From school uniforms to expensive handbags to bow ties—plaid is a pattern that seems to sneak into all types of clothing and accessories. It’s a pattern that has been around for hundreds of years but never manages to look outdated. It’s a pattern that’s marked eras in history in the Scottish highlands to the grunge music days of the 90s.
The newest fashion exhibition at Philadelphia University shows the scope of plaid throughout the last two decades. “Plaidmania: From Royal to Renegade” includes collections from students from 1993 to 2012.
The idea for a plaid-themed exhibition came from Clara Henry, director of the fashion design program at Philadelphia University.
She said she has always loved tartans and plaid and wanted to “curate an exhibition with a theme that is relevant today.”
Showcasing generations of student work
“The exhibition shows the broad range of alums—a retrospective of student work. It is representative of the use of tartans and plaids. It spans from Scotland to rebellion, used from monarchy to Axl Rose,” Henry said.
“[This exhibition] is celebrating fashion in the city,” she said. This is the time of year when all the collections are out, from Paris to New York to right here in Philadelphia.
Plaid goes back to tradition, lineage, and class. Families could be identified by the tartans they wore. Henry noted that plaid still has an element of social rank, giving the example of Burberry purses.
Jen Sondheimer was the only current student featured in the exhibition. Sondheimer, who will graduate in May, was asked to include a dress that was designed for a class she took last fall in her junior year. The challenge was to make a dress for the “Red Dress Competition.” The event was sponsored by the American Heart Association to raise awareness of heart disease in women. The dress made it to the top 20 selection.
Sondheimer said she needed a contrasting color or element for the dress, so decided on a plaid pattern.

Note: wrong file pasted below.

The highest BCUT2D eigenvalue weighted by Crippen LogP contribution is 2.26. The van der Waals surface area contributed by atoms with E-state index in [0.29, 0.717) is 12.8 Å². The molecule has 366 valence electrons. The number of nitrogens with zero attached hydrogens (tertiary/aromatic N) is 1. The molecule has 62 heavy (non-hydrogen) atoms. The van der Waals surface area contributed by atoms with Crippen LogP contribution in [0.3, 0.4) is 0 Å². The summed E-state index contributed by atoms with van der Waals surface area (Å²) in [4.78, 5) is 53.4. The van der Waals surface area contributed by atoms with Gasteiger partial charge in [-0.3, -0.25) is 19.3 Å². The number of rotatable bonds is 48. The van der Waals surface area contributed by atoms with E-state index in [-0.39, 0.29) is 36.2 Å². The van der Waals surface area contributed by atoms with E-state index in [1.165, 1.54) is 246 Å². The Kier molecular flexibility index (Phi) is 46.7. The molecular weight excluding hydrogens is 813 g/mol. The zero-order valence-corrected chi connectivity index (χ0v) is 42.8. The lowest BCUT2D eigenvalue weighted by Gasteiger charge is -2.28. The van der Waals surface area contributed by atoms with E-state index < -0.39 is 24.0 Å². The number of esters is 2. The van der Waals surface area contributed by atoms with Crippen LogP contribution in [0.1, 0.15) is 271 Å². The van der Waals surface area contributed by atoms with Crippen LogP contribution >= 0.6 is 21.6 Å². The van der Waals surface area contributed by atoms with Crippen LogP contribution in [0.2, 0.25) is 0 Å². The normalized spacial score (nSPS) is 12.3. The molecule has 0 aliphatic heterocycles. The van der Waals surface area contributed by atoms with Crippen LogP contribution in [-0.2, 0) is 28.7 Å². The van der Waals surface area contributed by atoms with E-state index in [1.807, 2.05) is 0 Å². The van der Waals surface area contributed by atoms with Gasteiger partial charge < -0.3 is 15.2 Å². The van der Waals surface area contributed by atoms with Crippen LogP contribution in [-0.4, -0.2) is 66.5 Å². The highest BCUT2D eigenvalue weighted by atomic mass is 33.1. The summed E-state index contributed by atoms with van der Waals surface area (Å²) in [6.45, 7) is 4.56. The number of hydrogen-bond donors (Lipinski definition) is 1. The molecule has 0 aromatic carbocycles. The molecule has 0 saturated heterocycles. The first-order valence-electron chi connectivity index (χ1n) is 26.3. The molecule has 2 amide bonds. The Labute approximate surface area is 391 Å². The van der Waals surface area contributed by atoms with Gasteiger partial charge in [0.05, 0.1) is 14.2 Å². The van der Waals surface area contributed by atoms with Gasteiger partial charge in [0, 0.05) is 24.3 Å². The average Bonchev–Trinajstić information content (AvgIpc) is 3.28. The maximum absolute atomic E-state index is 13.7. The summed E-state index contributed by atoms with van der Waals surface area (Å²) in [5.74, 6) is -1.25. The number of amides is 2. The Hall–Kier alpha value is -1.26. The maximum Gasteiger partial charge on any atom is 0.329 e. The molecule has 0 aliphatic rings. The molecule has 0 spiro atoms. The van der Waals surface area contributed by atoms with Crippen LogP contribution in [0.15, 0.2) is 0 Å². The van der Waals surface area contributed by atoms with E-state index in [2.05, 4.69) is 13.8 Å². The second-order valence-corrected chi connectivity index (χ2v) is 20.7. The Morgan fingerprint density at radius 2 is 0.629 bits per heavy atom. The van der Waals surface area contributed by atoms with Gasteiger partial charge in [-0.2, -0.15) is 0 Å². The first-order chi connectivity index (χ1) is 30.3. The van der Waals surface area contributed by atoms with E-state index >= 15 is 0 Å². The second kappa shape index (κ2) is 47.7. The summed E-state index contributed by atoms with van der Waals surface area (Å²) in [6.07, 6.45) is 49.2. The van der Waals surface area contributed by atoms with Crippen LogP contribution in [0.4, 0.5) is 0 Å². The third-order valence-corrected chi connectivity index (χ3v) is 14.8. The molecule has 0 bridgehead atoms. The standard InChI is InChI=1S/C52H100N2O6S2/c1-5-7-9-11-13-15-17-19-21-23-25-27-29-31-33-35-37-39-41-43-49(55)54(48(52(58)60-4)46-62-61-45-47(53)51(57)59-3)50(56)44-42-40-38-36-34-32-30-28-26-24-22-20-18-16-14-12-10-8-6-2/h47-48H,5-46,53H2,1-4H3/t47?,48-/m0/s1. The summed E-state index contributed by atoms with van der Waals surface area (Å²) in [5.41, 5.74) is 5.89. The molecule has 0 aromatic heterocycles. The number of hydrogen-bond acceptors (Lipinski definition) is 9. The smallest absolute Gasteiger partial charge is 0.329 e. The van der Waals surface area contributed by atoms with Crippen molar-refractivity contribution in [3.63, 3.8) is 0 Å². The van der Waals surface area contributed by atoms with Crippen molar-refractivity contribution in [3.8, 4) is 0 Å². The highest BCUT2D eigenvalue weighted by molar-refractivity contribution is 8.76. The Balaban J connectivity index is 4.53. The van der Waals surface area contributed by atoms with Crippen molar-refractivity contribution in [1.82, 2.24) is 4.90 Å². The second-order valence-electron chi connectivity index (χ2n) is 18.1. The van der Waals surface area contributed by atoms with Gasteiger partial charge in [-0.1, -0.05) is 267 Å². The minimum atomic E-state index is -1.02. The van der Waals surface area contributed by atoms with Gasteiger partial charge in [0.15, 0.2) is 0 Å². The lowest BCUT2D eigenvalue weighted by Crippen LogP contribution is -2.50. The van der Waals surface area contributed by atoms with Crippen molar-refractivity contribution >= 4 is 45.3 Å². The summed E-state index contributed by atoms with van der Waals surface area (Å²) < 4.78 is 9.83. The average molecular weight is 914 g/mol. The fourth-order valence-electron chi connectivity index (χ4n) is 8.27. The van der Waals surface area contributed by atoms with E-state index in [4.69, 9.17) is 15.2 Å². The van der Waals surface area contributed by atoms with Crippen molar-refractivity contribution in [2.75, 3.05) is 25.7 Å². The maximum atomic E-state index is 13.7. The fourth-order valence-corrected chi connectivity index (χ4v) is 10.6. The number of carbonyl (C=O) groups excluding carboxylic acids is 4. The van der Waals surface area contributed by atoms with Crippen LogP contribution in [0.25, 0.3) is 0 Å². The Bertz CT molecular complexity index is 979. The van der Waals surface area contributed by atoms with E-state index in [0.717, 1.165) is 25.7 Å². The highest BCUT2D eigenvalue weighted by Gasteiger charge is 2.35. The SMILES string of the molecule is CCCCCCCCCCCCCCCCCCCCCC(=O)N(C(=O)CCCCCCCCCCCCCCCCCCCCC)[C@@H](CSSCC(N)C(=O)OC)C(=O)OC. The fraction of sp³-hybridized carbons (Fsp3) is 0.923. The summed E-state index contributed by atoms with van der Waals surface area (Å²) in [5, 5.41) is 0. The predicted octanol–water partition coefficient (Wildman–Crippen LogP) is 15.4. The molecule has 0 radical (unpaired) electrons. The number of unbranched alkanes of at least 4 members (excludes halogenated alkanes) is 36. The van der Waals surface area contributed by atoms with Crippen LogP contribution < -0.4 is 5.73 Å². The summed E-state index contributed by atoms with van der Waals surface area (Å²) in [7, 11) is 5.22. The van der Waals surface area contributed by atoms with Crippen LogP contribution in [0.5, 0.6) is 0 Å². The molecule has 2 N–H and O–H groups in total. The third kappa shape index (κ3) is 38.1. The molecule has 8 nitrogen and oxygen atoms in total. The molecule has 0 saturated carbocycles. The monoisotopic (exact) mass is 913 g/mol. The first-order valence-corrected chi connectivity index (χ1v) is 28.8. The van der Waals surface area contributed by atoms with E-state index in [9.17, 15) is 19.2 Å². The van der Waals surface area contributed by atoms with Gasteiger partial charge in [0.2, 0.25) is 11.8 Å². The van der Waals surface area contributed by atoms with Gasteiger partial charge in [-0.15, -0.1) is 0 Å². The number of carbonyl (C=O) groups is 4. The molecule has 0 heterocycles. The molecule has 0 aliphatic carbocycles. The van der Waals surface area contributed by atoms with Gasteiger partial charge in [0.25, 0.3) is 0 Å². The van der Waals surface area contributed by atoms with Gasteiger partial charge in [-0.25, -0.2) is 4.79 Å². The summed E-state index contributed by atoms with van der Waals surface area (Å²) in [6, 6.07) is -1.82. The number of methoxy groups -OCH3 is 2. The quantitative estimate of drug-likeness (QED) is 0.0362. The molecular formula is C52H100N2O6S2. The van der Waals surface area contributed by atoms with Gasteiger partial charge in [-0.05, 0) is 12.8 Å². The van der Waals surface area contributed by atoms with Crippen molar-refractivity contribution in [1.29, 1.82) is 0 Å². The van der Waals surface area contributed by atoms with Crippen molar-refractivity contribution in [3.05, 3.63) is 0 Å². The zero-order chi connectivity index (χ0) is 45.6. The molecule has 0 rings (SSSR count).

“Plaid is classic. It has a structural element but is also so versatile,” Sondheimer said.
Continuing the trend
Jennifer Duncan, graduate of 1995, is a designer originally from Warminster.
Duncan’s collection was the center of the exhibition. It was made during her senior year. Duncan was inspired by her family heritage to create a collection. Her last name is Scottish and her father was a full-blooded Cherokee. She designed pieces that incorporated both backgrounds. She used the plaids and tartans of Scotland and the skins and natural elements of Cherokee heritage.
Duncan was called by Philadelphia University and asked if she still had the collection. She said pulling all the pieces out again brought back memories of the year. She worked many hours to create this collection. Every piece was hand sown.
The collection won first place in the 1995 City Paper Style War Competition. She also won an all expense paid trip to Paris in ’94. Her collection was shown in a competition held at the Carrousel du Louvre Fashion Mall. She said it was an amazing experience to be able to show a collection in Paris at a young age.
“Plaid is significant and relevant today. It’s happening and very much on trend. All American designers have it in their current collections,” Henry said.
The “Plaidmania: From Royal To Renegade” exhibition runs through the end of October. The exhibit is free to the public and open weekdays from noon to 4 p.m. It is located in Hayward Hall, 4201 Henry Ave.